Obviously, this is a generic, over-simplification of the process. Also, many of the steps here will require decision-making or action by an attorney, but legal assistants are an integral part of negotiations at most law firms. At the very least, quite often, it is the paralegal’s summary of facts (#1) and legal research (#7) upon which the attorney relies. An experienced, well-trained paralegal, however, might also be asked to give input about the case’s strengths and weaknesses (#3) or to interview the client to collect information (#5).

EXAMPLE: Frank L. Wrong is a long-time client of your firm. He has recently been sued for negligently building a private residence at the top of a waterfall, resulting in the speedy erosion of the home’s foundation. Frank has a meeting with your attorney, and you sit in. During that meeting, Frank asks if there is anything that can be done to avoid going to court. Your attorney says probably not. Should you point out that negotiation is always on option?

The answer here is a resounding “No!” for more than one reason. First, legal strategy is the realm of attorneys, not paralegals. Second, while it may be appropriate to broach the topic to your attorney to ensure that he or she has considered negotiation, it would surely be inappropriate to mention it directly to a client if the attorney has chosen not to.

Most importantly, for our purposes, you do not know to what extent, if any, the attorney has already gone through the 10-point analysis described above. For example, the attorney may know that the opposing party has previously adamantly refused to entertain any offers for settlement, thus she is familiar with some underlying fact which would indicate negotiation is not the way to go (#1 and #8). Or, she may have identified some weakness (or strength) in the client’s case which indicates that going to trial would be more advantageous than negotiation (#3 and #8). Whatever the case may be, discussing this privately with your attorney will allow you to present your ideas without undermining the attorney-client relationship and jeopardizing your job!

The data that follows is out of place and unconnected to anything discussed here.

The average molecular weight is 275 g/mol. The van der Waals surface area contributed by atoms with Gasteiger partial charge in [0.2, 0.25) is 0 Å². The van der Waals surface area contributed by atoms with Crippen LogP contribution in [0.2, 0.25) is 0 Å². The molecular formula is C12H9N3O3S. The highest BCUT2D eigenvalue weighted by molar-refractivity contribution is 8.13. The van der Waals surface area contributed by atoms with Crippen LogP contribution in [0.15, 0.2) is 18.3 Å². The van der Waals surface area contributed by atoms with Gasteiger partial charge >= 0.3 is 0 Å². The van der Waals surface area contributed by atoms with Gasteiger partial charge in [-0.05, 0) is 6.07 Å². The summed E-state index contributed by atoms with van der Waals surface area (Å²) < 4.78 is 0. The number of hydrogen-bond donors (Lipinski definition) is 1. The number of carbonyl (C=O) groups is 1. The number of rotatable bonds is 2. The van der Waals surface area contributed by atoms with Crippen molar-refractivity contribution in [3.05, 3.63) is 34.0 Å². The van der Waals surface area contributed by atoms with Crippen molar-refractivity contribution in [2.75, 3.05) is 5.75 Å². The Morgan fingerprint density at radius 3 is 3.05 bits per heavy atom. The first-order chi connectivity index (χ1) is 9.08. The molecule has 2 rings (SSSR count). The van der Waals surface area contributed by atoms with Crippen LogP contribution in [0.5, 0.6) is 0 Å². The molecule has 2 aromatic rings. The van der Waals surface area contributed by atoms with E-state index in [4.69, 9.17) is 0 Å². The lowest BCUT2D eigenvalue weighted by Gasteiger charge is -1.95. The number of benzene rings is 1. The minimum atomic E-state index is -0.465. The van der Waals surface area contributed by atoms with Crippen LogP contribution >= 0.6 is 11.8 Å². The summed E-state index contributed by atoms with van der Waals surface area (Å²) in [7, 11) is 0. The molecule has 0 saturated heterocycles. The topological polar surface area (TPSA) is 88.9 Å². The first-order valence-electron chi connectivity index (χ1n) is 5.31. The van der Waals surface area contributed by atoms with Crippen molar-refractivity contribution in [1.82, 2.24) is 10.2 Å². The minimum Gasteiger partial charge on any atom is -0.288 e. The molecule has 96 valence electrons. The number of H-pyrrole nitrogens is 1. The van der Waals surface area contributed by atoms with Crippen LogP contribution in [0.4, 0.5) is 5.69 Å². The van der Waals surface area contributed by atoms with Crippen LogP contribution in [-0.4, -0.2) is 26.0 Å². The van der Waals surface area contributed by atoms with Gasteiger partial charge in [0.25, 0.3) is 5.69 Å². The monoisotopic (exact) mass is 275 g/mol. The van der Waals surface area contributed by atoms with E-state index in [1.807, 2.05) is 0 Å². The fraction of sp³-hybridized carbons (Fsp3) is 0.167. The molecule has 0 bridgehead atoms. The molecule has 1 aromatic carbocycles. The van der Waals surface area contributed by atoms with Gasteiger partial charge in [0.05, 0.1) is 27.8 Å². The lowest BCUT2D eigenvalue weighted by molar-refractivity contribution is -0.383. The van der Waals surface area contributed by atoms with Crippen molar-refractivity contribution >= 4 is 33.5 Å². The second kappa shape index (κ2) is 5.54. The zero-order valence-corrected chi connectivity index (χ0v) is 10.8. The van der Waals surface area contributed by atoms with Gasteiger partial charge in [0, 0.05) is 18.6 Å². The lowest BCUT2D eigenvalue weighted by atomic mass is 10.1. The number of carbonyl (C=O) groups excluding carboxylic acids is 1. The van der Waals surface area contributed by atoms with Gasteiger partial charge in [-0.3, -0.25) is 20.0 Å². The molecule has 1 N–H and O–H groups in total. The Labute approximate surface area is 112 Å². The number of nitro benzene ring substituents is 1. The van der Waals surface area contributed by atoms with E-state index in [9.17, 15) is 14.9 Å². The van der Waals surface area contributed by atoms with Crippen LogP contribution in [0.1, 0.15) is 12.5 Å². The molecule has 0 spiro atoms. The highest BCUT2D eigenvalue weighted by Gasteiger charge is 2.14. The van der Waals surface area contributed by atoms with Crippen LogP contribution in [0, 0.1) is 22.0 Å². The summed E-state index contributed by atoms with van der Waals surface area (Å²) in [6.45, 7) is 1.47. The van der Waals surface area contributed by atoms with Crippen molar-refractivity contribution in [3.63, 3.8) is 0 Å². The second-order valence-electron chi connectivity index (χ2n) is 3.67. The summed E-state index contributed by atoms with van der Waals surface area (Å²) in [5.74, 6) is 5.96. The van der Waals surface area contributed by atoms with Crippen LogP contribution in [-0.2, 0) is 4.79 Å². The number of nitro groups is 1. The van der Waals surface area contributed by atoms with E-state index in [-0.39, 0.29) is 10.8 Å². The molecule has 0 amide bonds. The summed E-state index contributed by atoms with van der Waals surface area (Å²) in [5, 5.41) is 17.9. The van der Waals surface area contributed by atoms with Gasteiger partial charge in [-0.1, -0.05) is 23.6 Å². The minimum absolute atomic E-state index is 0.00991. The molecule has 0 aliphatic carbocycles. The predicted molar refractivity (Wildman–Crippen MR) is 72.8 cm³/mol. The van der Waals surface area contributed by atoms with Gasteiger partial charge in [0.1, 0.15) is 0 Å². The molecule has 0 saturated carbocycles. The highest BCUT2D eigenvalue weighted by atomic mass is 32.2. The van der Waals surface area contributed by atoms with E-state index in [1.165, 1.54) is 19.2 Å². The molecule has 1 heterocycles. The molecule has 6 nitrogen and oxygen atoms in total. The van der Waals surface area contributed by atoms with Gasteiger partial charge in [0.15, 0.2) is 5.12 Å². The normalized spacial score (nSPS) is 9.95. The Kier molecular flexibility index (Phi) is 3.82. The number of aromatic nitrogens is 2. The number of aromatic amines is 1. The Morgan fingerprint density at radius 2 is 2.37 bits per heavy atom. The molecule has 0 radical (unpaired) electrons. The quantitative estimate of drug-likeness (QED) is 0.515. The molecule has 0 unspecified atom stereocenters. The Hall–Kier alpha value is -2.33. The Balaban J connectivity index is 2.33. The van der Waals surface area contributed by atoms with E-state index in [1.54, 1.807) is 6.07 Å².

In “Resolving Disputes: Theory, Practice & Law,” Folberg et al., Aspen Publishers 2005, pp. 79 – 80, we find a somewhat different “chart” of the negotiation process. Folberg splits negotiation into seven distinct stages, and for each stage discusses its workings depending on whether the negotiation is adversarial or cooperative (see subchapters 2 and 3). The precise ways in which these stages differ, depending on the type of negotiation scenario at hand, is best left for discussion in subchapters 2 and 3 which follow.